At present, planters are relying mainly to PENSUMIL offering a 60-80% financial assistance of the total farm inputs. It started on crop year 1993-94 at an interest of 24% per annum, now 18% compounded monthly for cooperatives and farmers with at least 5 hectares area cultivated. Small farmers with area below 5 hectares are advised to secure loans from their respective cooperatives, which are funded also by PENSUMIL. The cooperative in turn charge an additional service charge of 0.5% per month or 30% per year, which is 150 % higher than LBP interest charges of 12% per annum.

3. Poor condition and lack of farm to market roads contribute to delayed in delivery and lower recovery.

4. Technology transfer and proper technology application are inadequate.


On Cane Milling Sector

1. Low Capacity Utilization

The local mill district facility is operating below capacity. Over the past five years from 1992-93 to 1995-96, the mill average capacity utilization is only 49.02%compared to national average of 60.21%. This can be attributed to insufficient cane supply due to decreasing area planted that often results in intermittent mill operations. SRA reports that aside from the weekly shutdown for cleaning and repairs, the mill remains idle for 17% of the time due to cited above reasons, which lowers mills efficiency and correspondingly increases production cost. Reasons such as conversion of sugarcane plantation to competing crops, industrialization/ urbanization, disintegration/fragmentation as a result of CARP implementation and environmental degradation are among some cited causes of decreased in land area devoted to sugarcane (PATDAN Report).

2. Low Mill Recovery/Efficiency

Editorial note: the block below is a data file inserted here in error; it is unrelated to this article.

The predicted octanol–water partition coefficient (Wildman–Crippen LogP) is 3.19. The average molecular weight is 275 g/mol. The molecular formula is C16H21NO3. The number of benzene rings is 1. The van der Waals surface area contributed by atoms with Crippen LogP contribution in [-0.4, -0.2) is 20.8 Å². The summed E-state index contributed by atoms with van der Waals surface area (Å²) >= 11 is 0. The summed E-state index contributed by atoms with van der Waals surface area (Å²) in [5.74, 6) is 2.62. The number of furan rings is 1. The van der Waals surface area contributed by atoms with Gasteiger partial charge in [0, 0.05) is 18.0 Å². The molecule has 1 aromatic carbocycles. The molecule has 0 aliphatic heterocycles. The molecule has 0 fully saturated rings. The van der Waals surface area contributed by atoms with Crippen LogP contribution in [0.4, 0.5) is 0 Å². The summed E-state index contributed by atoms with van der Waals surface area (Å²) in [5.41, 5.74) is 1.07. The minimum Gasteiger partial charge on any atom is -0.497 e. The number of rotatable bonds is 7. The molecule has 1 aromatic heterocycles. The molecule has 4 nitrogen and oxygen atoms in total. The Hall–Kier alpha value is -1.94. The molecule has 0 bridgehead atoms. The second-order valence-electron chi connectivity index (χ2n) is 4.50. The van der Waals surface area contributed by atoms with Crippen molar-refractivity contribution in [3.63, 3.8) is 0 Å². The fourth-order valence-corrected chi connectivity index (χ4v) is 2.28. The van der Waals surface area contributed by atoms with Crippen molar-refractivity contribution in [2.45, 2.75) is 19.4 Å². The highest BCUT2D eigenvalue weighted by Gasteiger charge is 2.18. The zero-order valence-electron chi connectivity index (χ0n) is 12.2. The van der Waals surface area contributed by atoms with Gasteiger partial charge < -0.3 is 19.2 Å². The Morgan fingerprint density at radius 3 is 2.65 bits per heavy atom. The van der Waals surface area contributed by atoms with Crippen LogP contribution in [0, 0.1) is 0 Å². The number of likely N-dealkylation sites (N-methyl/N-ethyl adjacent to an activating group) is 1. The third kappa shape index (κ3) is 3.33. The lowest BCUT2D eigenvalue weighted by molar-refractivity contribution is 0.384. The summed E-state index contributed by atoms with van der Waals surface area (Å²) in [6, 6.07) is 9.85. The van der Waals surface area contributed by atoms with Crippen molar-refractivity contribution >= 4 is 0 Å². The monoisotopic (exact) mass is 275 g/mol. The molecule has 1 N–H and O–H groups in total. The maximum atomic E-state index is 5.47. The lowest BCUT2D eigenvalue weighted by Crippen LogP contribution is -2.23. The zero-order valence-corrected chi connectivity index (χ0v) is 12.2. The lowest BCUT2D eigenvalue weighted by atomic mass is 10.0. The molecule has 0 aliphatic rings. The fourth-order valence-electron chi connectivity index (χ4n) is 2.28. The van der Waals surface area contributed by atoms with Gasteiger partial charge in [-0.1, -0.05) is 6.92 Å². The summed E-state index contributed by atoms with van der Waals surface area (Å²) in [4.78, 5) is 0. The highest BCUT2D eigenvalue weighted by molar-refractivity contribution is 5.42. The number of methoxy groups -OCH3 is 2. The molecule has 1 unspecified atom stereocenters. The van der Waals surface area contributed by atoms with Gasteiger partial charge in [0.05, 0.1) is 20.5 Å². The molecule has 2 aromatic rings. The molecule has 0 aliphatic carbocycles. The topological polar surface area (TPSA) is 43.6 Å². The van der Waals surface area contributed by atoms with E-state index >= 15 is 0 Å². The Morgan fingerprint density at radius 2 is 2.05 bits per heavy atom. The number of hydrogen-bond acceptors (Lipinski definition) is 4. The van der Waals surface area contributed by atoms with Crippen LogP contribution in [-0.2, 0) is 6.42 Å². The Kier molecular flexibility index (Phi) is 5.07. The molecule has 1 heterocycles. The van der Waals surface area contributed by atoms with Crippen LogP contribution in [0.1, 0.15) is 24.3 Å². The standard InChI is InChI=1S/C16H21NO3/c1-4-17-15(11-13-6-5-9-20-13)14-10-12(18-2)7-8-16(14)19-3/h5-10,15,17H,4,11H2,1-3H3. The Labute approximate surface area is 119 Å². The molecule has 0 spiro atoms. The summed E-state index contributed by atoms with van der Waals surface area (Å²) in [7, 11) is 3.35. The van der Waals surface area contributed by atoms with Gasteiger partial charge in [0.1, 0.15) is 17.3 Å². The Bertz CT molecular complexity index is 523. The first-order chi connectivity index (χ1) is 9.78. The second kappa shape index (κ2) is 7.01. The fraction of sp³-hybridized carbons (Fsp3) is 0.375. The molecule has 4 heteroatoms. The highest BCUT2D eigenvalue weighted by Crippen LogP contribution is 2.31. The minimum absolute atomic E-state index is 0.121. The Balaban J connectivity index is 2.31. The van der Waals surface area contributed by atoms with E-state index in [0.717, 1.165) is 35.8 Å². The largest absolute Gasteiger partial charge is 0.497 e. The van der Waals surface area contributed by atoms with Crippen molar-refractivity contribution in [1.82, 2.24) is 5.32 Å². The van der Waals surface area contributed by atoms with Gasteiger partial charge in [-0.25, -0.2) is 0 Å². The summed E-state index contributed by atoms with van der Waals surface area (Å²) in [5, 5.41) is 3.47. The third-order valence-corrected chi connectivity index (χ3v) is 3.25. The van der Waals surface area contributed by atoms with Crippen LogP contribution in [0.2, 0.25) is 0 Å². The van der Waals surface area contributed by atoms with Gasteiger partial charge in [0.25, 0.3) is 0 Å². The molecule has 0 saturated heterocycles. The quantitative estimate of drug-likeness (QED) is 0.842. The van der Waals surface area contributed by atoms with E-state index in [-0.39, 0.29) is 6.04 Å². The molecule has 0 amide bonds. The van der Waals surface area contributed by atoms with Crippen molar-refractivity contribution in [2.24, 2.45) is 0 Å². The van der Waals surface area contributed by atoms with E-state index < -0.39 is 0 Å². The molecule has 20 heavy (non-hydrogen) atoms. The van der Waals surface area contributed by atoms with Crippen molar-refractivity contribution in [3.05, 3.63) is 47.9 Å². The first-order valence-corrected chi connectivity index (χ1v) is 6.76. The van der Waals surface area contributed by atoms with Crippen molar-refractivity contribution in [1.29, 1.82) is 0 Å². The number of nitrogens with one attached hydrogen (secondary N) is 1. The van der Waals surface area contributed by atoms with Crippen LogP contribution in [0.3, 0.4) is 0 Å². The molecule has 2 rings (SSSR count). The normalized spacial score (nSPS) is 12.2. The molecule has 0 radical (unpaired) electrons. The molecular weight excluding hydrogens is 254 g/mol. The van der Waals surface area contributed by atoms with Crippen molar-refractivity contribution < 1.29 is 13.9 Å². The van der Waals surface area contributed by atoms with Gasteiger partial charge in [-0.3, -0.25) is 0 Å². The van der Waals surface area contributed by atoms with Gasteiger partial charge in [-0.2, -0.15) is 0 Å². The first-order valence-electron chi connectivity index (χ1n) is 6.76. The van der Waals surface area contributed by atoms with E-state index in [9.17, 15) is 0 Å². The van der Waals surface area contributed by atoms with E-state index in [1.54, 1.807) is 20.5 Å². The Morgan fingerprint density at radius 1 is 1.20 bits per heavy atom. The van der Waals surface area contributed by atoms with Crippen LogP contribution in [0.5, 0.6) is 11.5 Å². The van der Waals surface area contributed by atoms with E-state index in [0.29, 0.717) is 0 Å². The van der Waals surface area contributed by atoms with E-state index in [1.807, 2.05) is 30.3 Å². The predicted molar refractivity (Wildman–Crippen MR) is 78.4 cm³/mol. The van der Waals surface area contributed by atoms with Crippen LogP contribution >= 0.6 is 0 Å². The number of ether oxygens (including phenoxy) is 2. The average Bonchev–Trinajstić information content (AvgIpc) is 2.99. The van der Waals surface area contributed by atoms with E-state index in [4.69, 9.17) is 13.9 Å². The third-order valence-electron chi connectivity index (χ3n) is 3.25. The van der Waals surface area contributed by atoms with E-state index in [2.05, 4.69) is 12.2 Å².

Records show that Philippines mills, with an average over all recovery (OAR) of 79.01%, lag behind their foreign counterparts when it comes to mill performance. Compared with an international norm of 90% mechanical time efficiency (MTE), the local mills' 86% is low (PATDAN Report).

In Bicol, specifically the PENSUMIL district, the mill's records of performance show a decreasing efficiency as evidenced by percent pol extraction that has decreased to an average of 89% in crop year 1996-2001 compared to 93.91% in crop year 1975-1980. Also, with the percent loss of pol in molasses, bagasse, filter cake and unidentified source that has almost doubled, from an average of 17.98% in crop year 1975-80 when it started, to an average of 33.04% in 1996-2001 indicates that the mill has mechanical problem that needs immediate attention. Other parameters like PS/TC and LKG/TC likewise show a decreasing trend. PS/TC has decreased to an average of 0.96 in crop year 1996-2000 compared to 1.52, 1.14 and 1.23 in the years 1975-1980, 1981-1990 and 1991-1995, respectively. On the other hand, LKG/TC has decreased to an average of 0.97 in crop year 1996-2000 from an average of 1.90 in crop year 1975-80 (refer to Annex Table 8). However, these are not only affected by milling but majority by the kind and quality of cane delivered for processing.